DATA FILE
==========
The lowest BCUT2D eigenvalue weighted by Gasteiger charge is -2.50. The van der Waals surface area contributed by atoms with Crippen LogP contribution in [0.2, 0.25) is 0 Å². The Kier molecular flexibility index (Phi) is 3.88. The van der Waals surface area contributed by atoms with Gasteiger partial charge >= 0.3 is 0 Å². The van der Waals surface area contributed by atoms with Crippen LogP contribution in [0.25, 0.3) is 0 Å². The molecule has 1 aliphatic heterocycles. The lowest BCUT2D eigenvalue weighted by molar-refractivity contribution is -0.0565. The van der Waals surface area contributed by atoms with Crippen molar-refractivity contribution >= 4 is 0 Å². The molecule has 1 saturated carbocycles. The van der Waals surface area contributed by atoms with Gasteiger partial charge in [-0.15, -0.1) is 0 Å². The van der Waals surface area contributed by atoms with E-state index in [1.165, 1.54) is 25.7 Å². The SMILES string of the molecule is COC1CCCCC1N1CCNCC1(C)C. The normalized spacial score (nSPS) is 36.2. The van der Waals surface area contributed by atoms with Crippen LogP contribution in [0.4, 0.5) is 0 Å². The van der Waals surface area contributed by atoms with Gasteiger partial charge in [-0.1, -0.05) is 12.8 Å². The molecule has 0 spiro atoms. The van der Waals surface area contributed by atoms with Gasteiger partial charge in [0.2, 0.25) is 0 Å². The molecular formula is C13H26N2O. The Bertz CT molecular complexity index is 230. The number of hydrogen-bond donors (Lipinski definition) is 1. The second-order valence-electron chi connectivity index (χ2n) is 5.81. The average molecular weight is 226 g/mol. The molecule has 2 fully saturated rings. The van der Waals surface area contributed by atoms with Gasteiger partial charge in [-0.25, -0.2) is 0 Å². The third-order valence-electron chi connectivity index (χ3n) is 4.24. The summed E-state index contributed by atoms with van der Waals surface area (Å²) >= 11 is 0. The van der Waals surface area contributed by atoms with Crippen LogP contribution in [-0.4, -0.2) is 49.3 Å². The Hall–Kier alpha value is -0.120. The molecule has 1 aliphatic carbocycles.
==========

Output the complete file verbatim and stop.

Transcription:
The lowest BCUT2D eigenvalue weighted by Gasteiger charge is -2.50. The van der Waals surface area contributed by atoms with Crippen LogP contribution in [0.2, 0.25) is 0 Å². The Kier molecular flexibility index (Phi) is 3.88. The van der Waals surface area contributed by atoms with Gasteiger partial charge >= 0.3 is 0 Å². The van der Waals surface area contributed by atoms with Crippen LogP contribution in [0.25, 0.3) is 0 Å². The molecule has 1 aliphatic heterocycles. The lowest BCUT2D eigenvalue weighted by molar-refractivity contribution is -0.0565. The van der Waals surface area contributed by atoms with Crippen molar-refractivity contribution >= 4 is 0 Å². The molecule has 1 saturated carbocycles. The van der Waals surface area contributed by atoms with Gasteiger partial charge in [-0.15, -0.1) is 0 Å². The van der Waals surface area contributed by atoms with E-state index in [1.165, 1.54) is 25.7 Å². The SMILES string of the molecule is COC1CCCCC1N1CCNCC1(C)C. The normalized spacial score (nSPS) is 36.2. The van der Waals surface area contributed by atoms with Crippen LogP contribution in [0.4, 0.5) is 0 Å². The van der Waals surface area contributed by atoms with Gasteiger partial charge in [-0.1, -0.05) is 12.8 Å². The molecule has 0 spiro atoms. The van der Waals surface area contributed by atoms with Gasteiger partial charge in [0.2, 0.25) is 0 Å². The molecular formula is C13H26N2O. The Bertz CT molecular complexity index is 230. The number of hydrogen-bond donors (Lipinski definition) is 1. The second-order valence-electron chi connectivity index (χ2n) is 5.81. The average molecular weight is 226 g/mol. The molecule has 2 fully saturated rings. The van der Waals surface area contributed by atoms with Gasteiger partial charge in [-0.25, -0.2) is 0 Å². The third-order valence-electron chi connectivity index (χ3n) is 4.24. The summed E-state index contributed by atoms with van der Waals surface area (Å²) >= 11 is 0. The van der Waals surface area contributed by atoms with Crippen LogP contribution in [-0.4, -0.2) is 49.3 Å². The Hall–Kier alpha value is -0.120. The molecule has 1 aliphatic carbocycles.